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Historical Bluffton

The first Bluffton Pirate

8th in a series about famous BHS alumni

By Fred Steiner

May 7, 1912 - Jan. 25, 2013
BHS class of 1929

Question: Why is the Bluffton High School mascot a pirate?

Answer: Because of John Hartzler, member of the Bluffton High School class of 1929. While some say it takes a village to make a child, For Bluffton, it took a John Hartzler to make us Pirates.

But, there’s much more to Hartzler’s story than the naming of the BHS school mascot, as that explanation comes later. This lanky 6-foot-5-inch athletic and talented musician, following college, was an extremely popular high school teacher and school administrator, eventually becoming assistant school superintendent of the Akron City Public Schools.

Judge and Mayor Ralph S. Locher

By Fred Steiner

Ralph Sidney Locher

July 24, 1915 – June 18, 2004
1932 Bluffton High School graduate
1936 Bluffton College graduate

Using politic jargon, he’s Bluffton’s Favorite Son.

First BHS women to become physicians, take two

CORRECTION Missing link at story's end has been added.

By Fred Steiner, Icon founder

Dr. Rosella Louise Biederman Boehm, M.D.
Born: March 12, 1897, Died: Nov. 8, 1955
Bluffton High School class of 1914
Bluffton College class of 1919

Declaring Dr. Mary Alice Howe Thomas as the first female Bluffton High School graduate to become a physician proves that nothing is ever certain.

Last week we stated that Dr. Thomas, BHS 1940, holds this title. Soon after this story was posted, we discovered two earlier female physicians who lived in the Bluffton School district. They are:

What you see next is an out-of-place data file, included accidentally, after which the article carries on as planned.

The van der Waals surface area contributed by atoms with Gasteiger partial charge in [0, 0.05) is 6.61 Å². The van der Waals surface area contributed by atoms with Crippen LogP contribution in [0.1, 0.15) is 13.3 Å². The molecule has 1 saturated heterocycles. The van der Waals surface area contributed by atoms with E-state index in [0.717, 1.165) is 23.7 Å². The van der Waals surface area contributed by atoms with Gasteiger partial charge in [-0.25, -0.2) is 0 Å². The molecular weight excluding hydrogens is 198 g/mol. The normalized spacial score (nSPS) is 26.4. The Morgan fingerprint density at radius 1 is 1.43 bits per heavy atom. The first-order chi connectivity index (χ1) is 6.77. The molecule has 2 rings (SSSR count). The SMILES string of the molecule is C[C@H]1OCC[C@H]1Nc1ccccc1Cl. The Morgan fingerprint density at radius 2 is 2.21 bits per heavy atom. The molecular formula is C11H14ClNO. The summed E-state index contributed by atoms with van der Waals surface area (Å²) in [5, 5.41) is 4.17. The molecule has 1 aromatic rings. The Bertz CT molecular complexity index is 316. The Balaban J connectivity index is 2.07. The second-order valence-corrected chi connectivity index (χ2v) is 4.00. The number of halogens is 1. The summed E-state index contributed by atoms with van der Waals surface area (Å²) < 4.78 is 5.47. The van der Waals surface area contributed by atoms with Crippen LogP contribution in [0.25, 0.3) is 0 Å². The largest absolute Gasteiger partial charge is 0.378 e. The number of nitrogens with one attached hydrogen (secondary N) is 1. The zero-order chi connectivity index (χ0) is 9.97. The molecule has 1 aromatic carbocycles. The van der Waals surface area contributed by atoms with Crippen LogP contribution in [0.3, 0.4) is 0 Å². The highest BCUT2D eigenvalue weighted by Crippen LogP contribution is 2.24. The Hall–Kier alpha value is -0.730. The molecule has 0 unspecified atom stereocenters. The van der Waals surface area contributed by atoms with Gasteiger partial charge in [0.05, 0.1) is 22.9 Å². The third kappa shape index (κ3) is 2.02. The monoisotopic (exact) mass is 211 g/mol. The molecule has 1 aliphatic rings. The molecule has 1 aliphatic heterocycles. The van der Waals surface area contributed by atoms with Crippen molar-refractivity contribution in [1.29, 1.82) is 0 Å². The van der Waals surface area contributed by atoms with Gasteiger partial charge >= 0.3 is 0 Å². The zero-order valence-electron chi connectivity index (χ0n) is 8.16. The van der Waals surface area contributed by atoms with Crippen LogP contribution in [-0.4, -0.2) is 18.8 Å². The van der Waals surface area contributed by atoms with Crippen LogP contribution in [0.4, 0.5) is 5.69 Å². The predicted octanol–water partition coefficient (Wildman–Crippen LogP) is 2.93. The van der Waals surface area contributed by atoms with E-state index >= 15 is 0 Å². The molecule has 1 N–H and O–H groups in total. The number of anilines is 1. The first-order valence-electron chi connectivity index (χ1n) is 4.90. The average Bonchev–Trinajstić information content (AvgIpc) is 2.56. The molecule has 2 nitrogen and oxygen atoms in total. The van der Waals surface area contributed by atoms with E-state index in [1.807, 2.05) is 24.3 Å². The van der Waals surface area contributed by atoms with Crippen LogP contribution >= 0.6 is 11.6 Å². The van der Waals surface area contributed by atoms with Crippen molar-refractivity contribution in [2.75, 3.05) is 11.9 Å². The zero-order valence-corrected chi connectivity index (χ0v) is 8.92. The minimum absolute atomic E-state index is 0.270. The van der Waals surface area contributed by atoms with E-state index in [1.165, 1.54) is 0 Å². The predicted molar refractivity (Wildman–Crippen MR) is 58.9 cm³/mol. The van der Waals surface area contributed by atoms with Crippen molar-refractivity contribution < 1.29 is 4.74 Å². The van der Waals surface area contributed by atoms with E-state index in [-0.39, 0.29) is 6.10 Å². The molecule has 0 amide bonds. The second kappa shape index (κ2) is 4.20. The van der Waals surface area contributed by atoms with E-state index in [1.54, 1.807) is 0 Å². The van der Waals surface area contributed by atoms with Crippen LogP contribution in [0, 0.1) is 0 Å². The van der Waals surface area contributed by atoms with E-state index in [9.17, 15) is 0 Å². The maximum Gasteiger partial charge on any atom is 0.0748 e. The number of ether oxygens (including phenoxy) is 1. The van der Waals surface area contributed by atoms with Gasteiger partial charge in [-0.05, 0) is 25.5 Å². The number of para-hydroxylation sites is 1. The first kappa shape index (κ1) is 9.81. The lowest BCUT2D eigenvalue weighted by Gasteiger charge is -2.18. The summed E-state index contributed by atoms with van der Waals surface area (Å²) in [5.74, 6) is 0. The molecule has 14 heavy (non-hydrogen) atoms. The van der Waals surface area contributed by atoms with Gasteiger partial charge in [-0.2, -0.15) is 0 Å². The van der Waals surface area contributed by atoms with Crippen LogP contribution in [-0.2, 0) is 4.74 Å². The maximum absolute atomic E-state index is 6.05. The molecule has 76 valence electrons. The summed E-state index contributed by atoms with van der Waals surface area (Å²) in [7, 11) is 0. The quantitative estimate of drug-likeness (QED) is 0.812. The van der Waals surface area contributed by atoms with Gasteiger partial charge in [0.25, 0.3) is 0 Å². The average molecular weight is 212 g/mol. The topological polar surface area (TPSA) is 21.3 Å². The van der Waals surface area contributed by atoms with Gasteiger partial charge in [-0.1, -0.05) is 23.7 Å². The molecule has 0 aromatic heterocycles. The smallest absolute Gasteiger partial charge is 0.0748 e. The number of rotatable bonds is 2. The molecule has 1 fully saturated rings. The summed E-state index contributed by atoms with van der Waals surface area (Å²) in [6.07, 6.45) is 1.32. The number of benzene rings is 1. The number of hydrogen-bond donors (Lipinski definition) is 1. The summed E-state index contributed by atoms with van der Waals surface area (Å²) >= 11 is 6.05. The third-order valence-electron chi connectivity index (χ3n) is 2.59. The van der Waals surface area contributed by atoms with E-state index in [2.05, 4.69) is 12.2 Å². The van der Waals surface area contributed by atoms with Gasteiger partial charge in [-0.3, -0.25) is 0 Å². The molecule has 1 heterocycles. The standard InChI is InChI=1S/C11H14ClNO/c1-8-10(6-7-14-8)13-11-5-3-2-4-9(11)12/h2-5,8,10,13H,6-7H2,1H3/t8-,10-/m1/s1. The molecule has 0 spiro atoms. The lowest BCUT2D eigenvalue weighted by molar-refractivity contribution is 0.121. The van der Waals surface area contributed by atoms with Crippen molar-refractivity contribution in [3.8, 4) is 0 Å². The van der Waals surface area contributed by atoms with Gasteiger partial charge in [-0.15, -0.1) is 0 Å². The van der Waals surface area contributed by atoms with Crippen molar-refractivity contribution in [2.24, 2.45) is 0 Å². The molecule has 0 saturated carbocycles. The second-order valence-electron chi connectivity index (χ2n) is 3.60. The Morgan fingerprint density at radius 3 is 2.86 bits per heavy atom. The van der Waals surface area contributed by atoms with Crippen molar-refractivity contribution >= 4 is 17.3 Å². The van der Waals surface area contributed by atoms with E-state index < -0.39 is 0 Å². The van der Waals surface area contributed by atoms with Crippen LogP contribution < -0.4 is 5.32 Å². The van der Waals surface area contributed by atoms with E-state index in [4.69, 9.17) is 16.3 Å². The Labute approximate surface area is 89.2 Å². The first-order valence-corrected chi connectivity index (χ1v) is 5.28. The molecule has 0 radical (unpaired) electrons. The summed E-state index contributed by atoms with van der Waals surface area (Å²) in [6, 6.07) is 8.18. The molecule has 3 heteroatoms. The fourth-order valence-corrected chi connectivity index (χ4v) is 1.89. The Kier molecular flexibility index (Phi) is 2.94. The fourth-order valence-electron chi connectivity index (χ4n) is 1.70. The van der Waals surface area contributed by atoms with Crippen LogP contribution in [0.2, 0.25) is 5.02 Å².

Rosella L. Biederman Boehm, (1897-1955), 1914 Bluffton High School graduate, who became a physician in 1925. 

Ida Eby, (1881-1960), who attended the Diller county school, part of the Bluffton system in Richland Township, who became a physician in 1919. We will focus on Ida in a later feature, as we continue to collect details about her medical career.

Dr. Mary Alice Howe Thomas, first BHS female grad to become a physician

By Fred Steiner

Dr. Mary Alice Howe Thomas
Born: April 23, 1922
Died: Jan. 1, 2018 
Member of the Bluffton High School class of 1940
Bluffton College class of 1943

The word “versatility” printed under Mary Alice Howe’s senior photo in the 1940 Bluffton High School Buccaneer is no accident.

Col. Rene Studler, Bluffton's professional soldier

4th in a series of famous Bluffton High School alumni

By Fred Steiner

Rene R. Studler
Bluffton High School class of 1913
Born: Feb. 10, 1895
Died: Aug. 6, 1980

Call him Bluffton’s professional soldier. Recipient of the Legion of Merit,  the nation’s highest military award for non-combat service, Rene R. Studler served in many capacities in two world wars and became the U.S. Army’s chief of research and development on small arms, holding that post until his retirement.

• Under his direction and direct involvement, the U.S. Navy created the fighter plane ejection seat and canopy removers, 

• Chaired the development of the .30 caliber M1 carbine,


R.L. Triplett created more jobs than any person in Bluffton's history

Third in a series of famous Bluffton High School alumni

By Fred Steiner

Ray Leon “R.L.” Triplett
Nov. 13, 1883 - Oct. 25, 1977
Bluffton High School class of 1902

Call it small-town ingenuity. Bluffton’s favorite entrepreneurial son became a 20th century household name here.

R.L. Triplett, founded an industry, which became a leader in its field. And, his business model spurred the local economy crediting him with created more jobs than any other person in our village history. For nearly eight decades the Triplett company was Bluffton’s largest single industrial operation and employer.

As a family-owned business from 1904 until 1983, the Triplett Electrical Instrument Co., was affectionally referred to locally as “the meter works.”  Under its later ownership, the company eventually closed.